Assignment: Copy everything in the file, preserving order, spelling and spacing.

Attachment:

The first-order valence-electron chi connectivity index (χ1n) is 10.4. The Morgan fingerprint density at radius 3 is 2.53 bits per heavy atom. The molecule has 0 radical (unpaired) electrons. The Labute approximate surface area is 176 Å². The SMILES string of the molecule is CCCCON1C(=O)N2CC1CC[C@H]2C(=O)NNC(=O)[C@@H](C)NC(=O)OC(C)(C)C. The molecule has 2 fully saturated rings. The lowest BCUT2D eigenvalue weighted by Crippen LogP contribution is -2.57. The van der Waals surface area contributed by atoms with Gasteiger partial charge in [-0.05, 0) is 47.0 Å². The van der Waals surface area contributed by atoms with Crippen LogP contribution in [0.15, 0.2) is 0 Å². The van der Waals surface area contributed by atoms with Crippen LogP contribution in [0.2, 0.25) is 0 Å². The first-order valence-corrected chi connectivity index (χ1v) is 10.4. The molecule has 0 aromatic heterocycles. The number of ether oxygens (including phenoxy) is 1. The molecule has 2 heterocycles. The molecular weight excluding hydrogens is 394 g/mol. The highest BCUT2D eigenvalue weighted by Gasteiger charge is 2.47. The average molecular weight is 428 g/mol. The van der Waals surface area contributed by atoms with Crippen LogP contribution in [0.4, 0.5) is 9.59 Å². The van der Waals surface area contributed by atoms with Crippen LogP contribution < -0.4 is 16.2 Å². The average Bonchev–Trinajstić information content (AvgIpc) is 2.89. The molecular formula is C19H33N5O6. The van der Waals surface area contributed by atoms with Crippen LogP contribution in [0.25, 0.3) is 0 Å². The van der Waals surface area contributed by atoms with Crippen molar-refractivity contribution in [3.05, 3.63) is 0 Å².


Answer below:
The first-order valence-electron chi connectivity index (χ1n) is 10.4. The Morgan fingerprint density at radius 3 is 2.53 bits per heavy atom. The molecule has 0 radical (unpaired) electrons. The Labute approximate surface area is 176 Å². The SMILES string of the molecule is CCCCON1C(=O)N2CC1CC[C@H]2C(=O)NNC(=O)[C@@H](C)NC(=O)OC(C)(C)C. The molecule has 2 fully saturated rings. The lowest BCUT2D eigenvalue weighted by Crippen LogP contribution is -2.57. The van der Waals surface area contributed by atoms with Gasteiger partial charge in [-0.05, 0) is 47.0 Å². The van der Waals surface area contributed by atoms with Crippen LogP contribution in [0.15, 0.2) is 0 Å². The van der Waals surface area contributed by atoms with Crippen LogP contribution in [0.2, 0.25) is 0 Å². The first-order valence-corrected chi connectivity index (χ1v) is 10.4. The molecule has 0 aromatic heterocycles. The number of ether oxygens (including phenoxy) is 1. The molecule has 2 heterocycles. The molecular weight excluding hydrogens is 394 g/mol. The highest BCUT2D eigenvalue weighted by Gasteiger charge is 2.47. The average molecular weight is 428 g/mol. The van der Waals surface area contributed by atoms with Crippen LogP contribution in [0.4, 0.5) is 9.59 Å². The van der Waals surface area contributed by atoms with Crippen LogP contribution < -0.4 is 16.2 Å². The average Bonchev–Trinajstić information content (AvgIpc) is 2.89. The molecular formula is C19H33N5O6. The van der Waals surface area contributed by atoms with Crippen LogP contribution in [0.25, 0.3) is 0 Å². The van der Waals surface area contributed by atoms with Crippen molar-refractivity contribution in [3.05, 3.63) is 0 Å².